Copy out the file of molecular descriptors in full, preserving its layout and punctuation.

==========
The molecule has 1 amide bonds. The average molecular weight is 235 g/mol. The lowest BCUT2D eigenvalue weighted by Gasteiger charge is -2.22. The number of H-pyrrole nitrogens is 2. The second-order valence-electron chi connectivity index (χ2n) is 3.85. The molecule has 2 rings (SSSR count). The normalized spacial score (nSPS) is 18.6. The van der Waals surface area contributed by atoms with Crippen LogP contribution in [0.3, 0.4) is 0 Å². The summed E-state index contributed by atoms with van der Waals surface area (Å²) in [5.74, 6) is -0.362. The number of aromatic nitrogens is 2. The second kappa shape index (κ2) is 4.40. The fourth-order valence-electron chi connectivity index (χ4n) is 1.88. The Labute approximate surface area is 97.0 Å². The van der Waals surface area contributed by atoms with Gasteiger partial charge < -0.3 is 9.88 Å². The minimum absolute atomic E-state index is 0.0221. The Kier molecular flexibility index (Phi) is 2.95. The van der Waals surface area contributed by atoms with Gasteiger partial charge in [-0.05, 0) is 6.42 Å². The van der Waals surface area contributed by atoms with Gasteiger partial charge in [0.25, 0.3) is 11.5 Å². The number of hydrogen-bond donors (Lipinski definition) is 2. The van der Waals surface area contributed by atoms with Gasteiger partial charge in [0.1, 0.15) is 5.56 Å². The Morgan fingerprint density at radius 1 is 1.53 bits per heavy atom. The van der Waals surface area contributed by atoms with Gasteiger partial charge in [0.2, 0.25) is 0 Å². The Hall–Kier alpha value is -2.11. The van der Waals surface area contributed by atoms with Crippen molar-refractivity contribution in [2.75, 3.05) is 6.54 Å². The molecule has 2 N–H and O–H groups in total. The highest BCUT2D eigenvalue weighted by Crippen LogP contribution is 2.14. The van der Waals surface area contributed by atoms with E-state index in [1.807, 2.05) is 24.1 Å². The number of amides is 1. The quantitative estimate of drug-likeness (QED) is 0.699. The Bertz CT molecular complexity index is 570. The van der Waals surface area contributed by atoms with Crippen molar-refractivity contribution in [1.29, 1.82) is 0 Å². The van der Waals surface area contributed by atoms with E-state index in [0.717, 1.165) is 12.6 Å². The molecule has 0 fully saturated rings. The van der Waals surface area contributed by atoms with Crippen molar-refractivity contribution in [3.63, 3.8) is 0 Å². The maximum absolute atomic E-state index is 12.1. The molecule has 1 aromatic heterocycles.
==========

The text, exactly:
The molecule has 1 amide bonds. The average molecular weight is 235 g/mol. The lowest BCUT2D eigenvalue weighted by Gasteiger charge is -2.22. The number of H-pyrrole nitrogens is 2. The second-order valence-electron chi connectivity index (χ2n) is 3.85. The molecule has 2 rings (SSSR count). The normalized spacial score (nSPS) is 18.6. The van der Waals surface area contributed by atoms with Crippen LogP contribution in [0.3, 0.4) is 0 Å². The summed E-state index contributed by atoms with van der Waals surface area (Å²) in [5.74, 6) is -0.362. The number of aromatic nitrogens is 2. The second kappa shape index (κ2) is 4.40. The fourth-order valence-electron chi connectivity index (χ4n) is 1.88. The Labute approximate surface area is 97.0 Å². The van der Waals surface area contributed by atoms with Gasteiger partial charge < -0.3 is 9.88 Å². The minimum absolute atomic E-state index is 0.0221. The Kier molecular flexibility index (Phi) is 2.95. The van der Waals surface area contributed by atoms with Gasteiger partial charge in [-0.05, 0) is 6.42 Å². The van der Waals surface area contributed by atoms with Gasteiger partial charge in [0.25, 0.3) is 11.5 Å². The number of hydrogen-bond donors (Lipinski definition) is 2. The van der Waals surface area contributed by atoms with Gasteiger partial charge in [0.1, 0.15) is 5.56 Å². The Morgan fingerprint density at radius 1 is 1.53 bits per heavy atom. The van der Waals surface area contributed by atoms with Gasteiger partial charge in [0.2, 0.25) is 0 Å². The Hall–Kier alpha value is -2.11. The van der Waals surface area contributed by atoms with Crippen molar-refractivity contribution in [2.75, 3.05) is 6.54 Å². The molecule has 2 N–H and O–H groups in total. The highest BCUT2D eigenvalue weighted by Crippen LogP contribution is 2.14. The van der Waals surface area contributed by atoms with E-state index in [1.807, 2.05) is 24.1 Å². The number of amides is 1. The quantitative estimate of drug-likeness (QED) is 0.699. The Bertz CT molecular complexity index is 570. The van der Waals surface area contributed by atoms with Crippen molar-refractivity contribution in [1.29, 1.82) is 0 Å². The van der Waals surface area contributed by atoms with E-state index in [0.717, 1.165) is 12.6 Å². The molecule has 0 fully saturated rings. The van der Waals surface area contributed by atoms with Crippen molar-refractivity contribution in [3.63, 3.8) is 0 Å². The maximum absolute atomic E-state index is 12.1. The molecule has 1 aromatic heterocycles.